Biodiversity conservation research: Australia's priorities

Australian and New Zealand Environment and Conservation Council and Biological Diversity Advisory Committee
Commonwealth of Australia, 2001
ISBN 0 6425 4742 4

Appendix 4: Principles for selecting research

Faced with the task of deciding which research to support among many proposals, more specific criteria should be addressed. Some principles for identifying biodiversity research proposals of greater merit are set out below – it is suggested that all three should be met.

  1. The research would obtain information, generate understanding or clarify management options on a biodiversity issue that is or becomes recognised, in the light of new developments and knowledge, as of national importance:
    • particularly where research in this area is a high priority (refer to the recommendations in this document).
  2. Application of the results of the research would lead to improvement in the conservation and restoration of native biodiversity and ecosystem services:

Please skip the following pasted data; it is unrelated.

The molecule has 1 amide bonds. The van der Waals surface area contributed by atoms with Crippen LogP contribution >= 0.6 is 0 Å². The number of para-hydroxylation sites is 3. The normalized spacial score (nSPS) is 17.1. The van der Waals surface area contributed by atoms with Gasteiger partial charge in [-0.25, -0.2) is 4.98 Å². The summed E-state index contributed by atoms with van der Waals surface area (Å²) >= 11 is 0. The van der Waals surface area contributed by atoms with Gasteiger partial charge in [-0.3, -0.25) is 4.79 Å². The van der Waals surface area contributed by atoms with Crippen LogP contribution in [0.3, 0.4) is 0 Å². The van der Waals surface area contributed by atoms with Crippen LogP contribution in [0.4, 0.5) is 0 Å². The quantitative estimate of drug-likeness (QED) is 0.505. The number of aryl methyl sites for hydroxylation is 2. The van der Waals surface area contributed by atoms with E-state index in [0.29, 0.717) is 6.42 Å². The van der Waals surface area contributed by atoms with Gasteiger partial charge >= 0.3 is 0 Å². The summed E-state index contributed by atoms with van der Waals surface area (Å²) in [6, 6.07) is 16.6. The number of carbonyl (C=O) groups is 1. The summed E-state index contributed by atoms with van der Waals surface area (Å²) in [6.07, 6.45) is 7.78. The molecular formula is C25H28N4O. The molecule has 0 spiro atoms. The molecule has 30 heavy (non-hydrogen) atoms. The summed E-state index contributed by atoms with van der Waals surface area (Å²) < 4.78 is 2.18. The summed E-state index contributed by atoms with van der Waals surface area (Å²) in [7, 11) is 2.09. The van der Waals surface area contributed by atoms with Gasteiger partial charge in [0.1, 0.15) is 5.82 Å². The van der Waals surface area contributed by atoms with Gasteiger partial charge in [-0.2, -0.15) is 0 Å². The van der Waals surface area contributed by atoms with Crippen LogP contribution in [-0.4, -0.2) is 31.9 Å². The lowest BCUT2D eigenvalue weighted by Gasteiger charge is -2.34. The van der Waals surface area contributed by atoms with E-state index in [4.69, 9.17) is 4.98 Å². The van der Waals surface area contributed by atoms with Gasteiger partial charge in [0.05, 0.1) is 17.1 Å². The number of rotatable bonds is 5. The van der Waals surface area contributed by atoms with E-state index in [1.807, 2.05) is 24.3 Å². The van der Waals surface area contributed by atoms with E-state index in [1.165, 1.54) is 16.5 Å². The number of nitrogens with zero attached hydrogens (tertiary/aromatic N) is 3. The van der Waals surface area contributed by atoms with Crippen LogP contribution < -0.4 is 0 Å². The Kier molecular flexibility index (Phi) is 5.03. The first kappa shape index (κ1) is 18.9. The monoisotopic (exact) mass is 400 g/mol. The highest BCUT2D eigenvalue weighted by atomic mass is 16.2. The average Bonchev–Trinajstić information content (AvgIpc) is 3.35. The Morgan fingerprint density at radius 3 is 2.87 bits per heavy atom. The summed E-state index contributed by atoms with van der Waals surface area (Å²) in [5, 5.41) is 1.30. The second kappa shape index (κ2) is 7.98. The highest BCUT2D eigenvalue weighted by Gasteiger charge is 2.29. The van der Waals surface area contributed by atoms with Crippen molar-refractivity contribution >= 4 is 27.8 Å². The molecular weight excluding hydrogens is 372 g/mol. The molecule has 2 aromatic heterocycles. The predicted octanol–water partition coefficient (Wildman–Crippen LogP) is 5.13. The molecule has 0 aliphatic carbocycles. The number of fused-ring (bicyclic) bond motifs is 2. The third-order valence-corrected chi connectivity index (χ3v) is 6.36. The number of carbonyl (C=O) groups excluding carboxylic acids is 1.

• particularly where there would also be net social benefit when considered in the context of full cost accounting of the environmental, social and economic value of biodiversity and ecosystem services.
  3. The proposed research method is:
    • practical and properly scientifically controlled so that it is likely to obtain the information and understanding sought;
    • subject to peer review;
    • cost-effective relative to the likely benefits of the research;
    • intended to be funded at an appropriate level where there would be marginal research gain from additional funding and significant research loss from a lower level of funding;
    • ethical and acceptable to stakeholders; and
    • designed to provide for:
      • comparability of results by, for instance, applying recognised information standards and protocols in data collection;
      • the data and information obtained to be publicly and readily accessible by, for instance, being contributed to national data sets;
      • the results to be widely disseminated to potential users; and
      • links to an implementation process such as an extension program.